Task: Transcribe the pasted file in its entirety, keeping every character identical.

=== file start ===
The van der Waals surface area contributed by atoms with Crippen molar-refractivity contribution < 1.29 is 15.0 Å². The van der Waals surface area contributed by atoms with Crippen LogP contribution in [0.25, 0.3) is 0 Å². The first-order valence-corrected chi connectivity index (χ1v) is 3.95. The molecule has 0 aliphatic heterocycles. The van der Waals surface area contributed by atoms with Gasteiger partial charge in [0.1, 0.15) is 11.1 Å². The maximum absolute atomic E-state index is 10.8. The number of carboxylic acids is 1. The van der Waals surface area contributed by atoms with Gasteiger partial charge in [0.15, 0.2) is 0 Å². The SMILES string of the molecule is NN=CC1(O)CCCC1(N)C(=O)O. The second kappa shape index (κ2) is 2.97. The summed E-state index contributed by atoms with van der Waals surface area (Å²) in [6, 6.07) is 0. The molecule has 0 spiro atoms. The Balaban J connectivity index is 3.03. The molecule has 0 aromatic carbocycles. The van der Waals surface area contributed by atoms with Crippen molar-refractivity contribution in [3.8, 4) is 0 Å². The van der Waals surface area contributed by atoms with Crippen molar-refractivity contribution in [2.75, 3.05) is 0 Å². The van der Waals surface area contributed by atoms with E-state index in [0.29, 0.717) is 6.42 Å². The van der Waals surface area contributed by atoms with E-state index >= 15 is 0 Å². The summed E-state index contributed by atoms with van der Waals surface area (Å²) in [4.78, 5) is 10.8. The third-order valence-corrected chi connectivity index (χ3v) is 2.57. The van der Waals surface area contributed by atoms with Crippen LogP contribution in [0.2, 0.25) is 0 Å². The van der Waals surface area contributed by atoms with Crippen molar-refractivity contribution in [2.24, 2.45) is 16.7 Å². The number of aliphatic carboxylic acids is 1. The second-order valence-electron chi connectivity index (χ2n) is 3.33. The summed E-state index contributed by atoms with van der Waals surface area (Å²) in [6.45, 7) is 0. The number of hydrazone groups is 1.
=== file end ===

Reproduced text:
The van der Waals surface area contributed by atoms with Crippen molar-refractivity contribution < 1.29 is 15.0 Å². The van der Waals surface area contributed by atoms with Crippen LogP contribution in [0.25, 0.3) is 0 Å². The first-order valence-corrected chi connectivity index (χ1v) is 3.95. The molecule has 0 aliphatic heterocycles. The van der Waals surface area contributed by atoms with Gasteiger partial charge in [0.1, 0.15) is 11.1 Å². The maximum absolute atomic E-state index is 10.8. The number of carboxylic acids is 1. The van der Waals surface area contributed by atoms with Gasteiger partial charge in [0.15, 0.2) is 0 Å². The SMILES string of the molecule is NN=CC1(O)CCCC1(N)C(=O)O. The second kappa shape index (κ2) is 2.97. The summed E-state index contributed by atoms with van der Waals surface area (Å²) in [6, 6.07) is 0. The molecule has 0 spiro atoms. The Balaban J connectivity index is 3.03. The molecule has 0 aromatic carbocycles. The van der Waals surface area contributed by atoms with Crippen molar-refractivity contribution in [3.8, 4) is 0 Å². The van der Waals surface area contributed by atoms with Crippen molar-refractivity contribution in [2.75, 3.05) is 0 Å². The van der Waals surface area contributed by atoms with E-state index in [0.29, 0.717) is 6.42 Å². The van der Waals surface area contributed by atoms with E-state index >= 15 is 0 Å². The summed E-state index contributed by atoms with van der Waals surface area (Å²) in [4.78, 5) is 10.8. The third-order valence-corrected chi connectivity index (χ3v) is 2.57. The van der Waals surface area contributed by atoms with Crippen LogP contribution in [0.2, 0.25) is 0 Å². The van der Waals surface area contributed by atoms with Crippen molar-refractivity contribution in [2.24, 2.45) is 16.7 Å². The number of aliphatic carboxylic acids is 1. The second-order valence-electron chi connectivity index (χ2n) is 3.33. The summed E-state index contributed by atoms with van der Waals surface area (Å²) in [6.45, 7) is 0. The number of hydrazone groups is 1.